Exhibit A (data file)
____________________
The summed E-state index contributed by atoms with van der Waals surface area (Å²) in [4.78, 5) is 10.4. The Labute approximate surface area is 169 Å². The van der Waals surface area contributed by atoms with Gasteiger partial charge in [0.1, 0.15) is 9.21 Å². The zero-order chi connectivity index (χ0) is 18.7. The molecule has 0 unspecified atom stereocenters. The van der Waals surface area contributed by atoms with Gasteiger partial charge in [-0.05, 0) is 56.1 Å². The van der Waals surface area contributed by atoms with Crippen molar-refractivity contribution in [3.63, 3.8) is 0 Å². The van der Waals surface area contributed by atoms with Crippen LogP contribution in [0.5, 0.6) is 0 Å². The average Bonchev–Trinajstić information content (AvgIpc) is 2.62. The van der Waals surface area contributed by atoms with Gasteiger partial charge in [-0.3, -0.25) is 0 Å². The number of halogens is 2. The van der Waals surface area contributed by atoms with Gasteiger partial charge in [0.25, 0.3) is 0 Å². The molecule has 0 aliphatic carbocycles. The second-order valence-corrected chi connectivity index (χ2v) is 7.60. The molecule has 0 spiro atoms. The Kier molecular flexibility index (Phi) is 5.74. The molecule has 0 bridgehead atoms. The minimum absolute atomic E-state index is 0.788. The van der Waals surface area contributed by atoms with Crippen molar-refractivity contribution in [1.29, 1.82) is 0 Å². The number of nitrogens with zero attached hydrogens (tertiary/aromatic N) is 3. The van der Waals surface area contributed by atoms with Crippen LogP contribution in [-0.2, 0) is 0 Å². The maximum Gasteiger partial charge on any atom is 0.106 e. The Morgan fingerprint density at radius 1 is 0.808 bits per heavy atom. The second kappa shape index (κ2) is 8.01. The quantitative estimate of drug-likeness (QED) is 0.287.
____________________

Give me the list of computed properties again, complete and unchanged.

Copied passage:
The summed E-state index contributed by atoms with van der Waals surface area (Å²) in [4.78, 5) is 10.4. The Labute approximate surface area is 169 Å². The van der Waals surface area contributed by atoms with Gasteiger partial charge in [0.1, 0.15) is 9.21 Å². The zero-order chi connectivity index (χ0) is 18.7. The molecule has 0 unspecified atom stereocenters. The van der Waals surface area contributed by atoms with Gasteiger partial charge in [-0.05, 0) is 56.1 Å². The van der Waals surface area contributed by atoms with Crippen molar-refractivity contribution in [3.63, 3.8) is 0 Å². The van der Waals surface area contributed by atoms with Crippen LogP contribution in [0.5, 0.6) is 0 Å². The average Bonchev–Trinajstić information content (AvgIpc) is 2.62. The van der Waals surface area contributed by atoms with Gasteiger partial charge in [-0.3, -0.25) is 0 Å². The number of halogens is 2. The van der Waals surface area contributed by atoms with Gasteiger partial charge in [0.25, 0.3) is 0 Å². The molecule has 0 aliphatic carbocycles. The second-order valence-corrected chi connectivity index (χ2v) is 7.60. The molecule has 0 spiro atoms. The Kier molecular flexibility index (Phi) is 5.74. The molecule has 0 bridgehead atoms. The minimum absolute atomic E-state index is 0.788. The van der Waals surface area contributed by atoms with Crippen molar-refractivity contribution in [1.29, 1.82) is 0 Å². The number of nitrogens with zero attached hydrogens (tertiary/aromatic N) is 3. The van der Waals surface area contributed by atoms with Crippen LogP contribution in [-0.2, 0) is 0 Å². The maximum Gasteiger partial charge on any atom is 0.106 e. The Morgan fingerprint density at radius 1 is 0.808 bits per heavy atom. The second kappa shape index (κ2) is 8.01. The quantitative estimate of drug-likeness (QED) is 0.287.